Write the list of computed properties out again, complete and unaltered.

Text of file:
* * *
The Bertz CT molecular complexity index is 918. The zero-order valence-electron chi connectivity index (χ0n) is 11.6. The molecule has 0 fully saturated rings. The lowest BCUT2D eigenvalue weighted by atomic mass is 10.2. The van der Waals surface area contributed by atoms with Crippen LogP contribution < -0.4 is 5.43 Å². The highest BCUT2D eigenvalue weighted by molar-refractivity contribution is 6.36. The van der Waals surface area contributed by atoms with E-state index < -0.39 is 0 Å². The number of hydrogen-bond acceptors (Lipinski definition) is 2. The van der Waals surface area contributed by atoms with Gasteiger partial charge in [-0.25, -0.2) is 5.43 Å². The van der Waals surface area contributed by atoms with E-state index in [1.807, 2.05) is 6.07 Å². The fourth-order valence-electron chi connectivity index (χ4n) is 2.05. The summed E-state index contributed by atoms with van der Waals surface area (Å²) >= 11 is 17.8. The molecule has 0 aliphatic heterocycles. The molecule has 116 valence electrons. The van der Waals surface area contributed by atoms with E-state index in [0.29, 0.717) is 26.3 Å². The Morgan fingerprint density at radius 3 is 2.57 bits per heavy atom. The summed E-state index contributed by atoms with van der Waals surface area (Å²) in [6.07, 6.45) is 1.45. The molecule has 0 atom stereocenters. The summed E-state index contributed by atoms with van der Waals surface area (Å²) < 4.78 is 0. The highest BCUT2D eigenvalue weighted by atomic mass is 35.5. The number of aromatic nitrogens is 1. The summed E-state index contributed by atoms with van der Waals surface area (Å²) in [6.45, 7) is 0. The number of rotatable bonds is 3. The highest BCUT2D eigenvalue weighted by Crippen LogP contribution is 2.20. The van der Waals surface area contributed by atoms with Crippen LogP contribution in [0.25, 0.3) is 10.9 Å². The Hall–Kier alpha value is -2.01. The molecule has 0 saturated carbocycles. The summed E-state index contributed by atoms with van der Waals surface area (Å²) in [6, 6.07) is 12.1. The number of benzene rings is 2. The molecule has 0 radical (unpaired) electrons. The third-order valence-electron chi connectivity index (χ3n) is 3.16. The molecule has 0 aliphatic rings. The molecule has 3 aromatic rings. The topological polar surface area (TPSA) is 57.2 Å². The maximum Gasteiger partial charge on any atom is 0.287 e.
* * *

The Bertz CT molecular complexity index is 918. The zero-order valence-electron chi connectivity index (χ0n) is 11.6. The molecule has 0 fully saturated rings. The lowest BCUT2D eigenvalue weighted by atomic mass is 10.2. The van der Waals surface area contributed by atoms with Crippen LogP contribution < -0.4 is 5.43 Å². The highest BCUT2D eigenvalue weighted by molar-refractivity contribution is 6.36. The van der Waals surface area contributed by atoms with E-state index < -0.39 is 0 Å². The number of hydrogen-bond acceptors (Lipinski definition) is 2. The van der Waals surface area contributed by atoms with Gasteiger partial charge in [-0.25, -0.2) is 5.43 Å². The van der Waals surface area contributed by atoms with E-state index in [1.807, 2.05) is 6.07 Å². The fourth-order valence-electron chi connectivity index (χ4n) is 2.05. The summed E-state index contributed by atoms with van der Waals surface area (Å²) >= 11 is 17.8. The molecule has 0 aliphatic heterocycles. The molecule has 116 valence electrons. The van der Waals surface area contributed by atoms with E-state index in [0.29, 0.717) is 26.3 Å². The Morgan fingerprint density at radius 3 is 2.57 bits per heavy atom. The summed E-state index contributed by atoms with van der Waals surface area (Å²) in [6.07, 6.45) is 1.45. The molecule has 0 atom stereocenters. The summed E-state index contributed by atoms with van der Waals surface area (Å²) < 4.78 is 0. The highest BCUT2D eigenvalue weighted by atomic mass is 35.5. The number of aromatic nitrogens is 1. The summed E-state index contributed by atoms with van der Waals surface area (Å²) in [6.45, 7) is 0. The number of rotatable bonds is 3. The highest BCUT2D eigenvalue weighted by Crippen LogP contribution is 2.20. The van der Waals surface area contributed by atoms with Crippen LogP contribution in [0.25, 0.3) is 10.9 Å². The Hall–Kier alpha value is -2.01. The molecule has 0 saturated carbocycles. The summed E-state index contributed by atoms with van der Waals surface area (Å²) in [6, 6.07) is 12.1. The number of benzene rings is 2. The molecule has 0 radical (unpaired) electrons. The third-order valence-electron chi connectivity index (χ3n) is 3.16. The molecule has 0 aliphatic rings. The molecule has 3 aromatic rings. The topological polar surface area (TPSA) is 57.2 Å². The maximum Gasteiger partial charge on any atom is 0.287 e.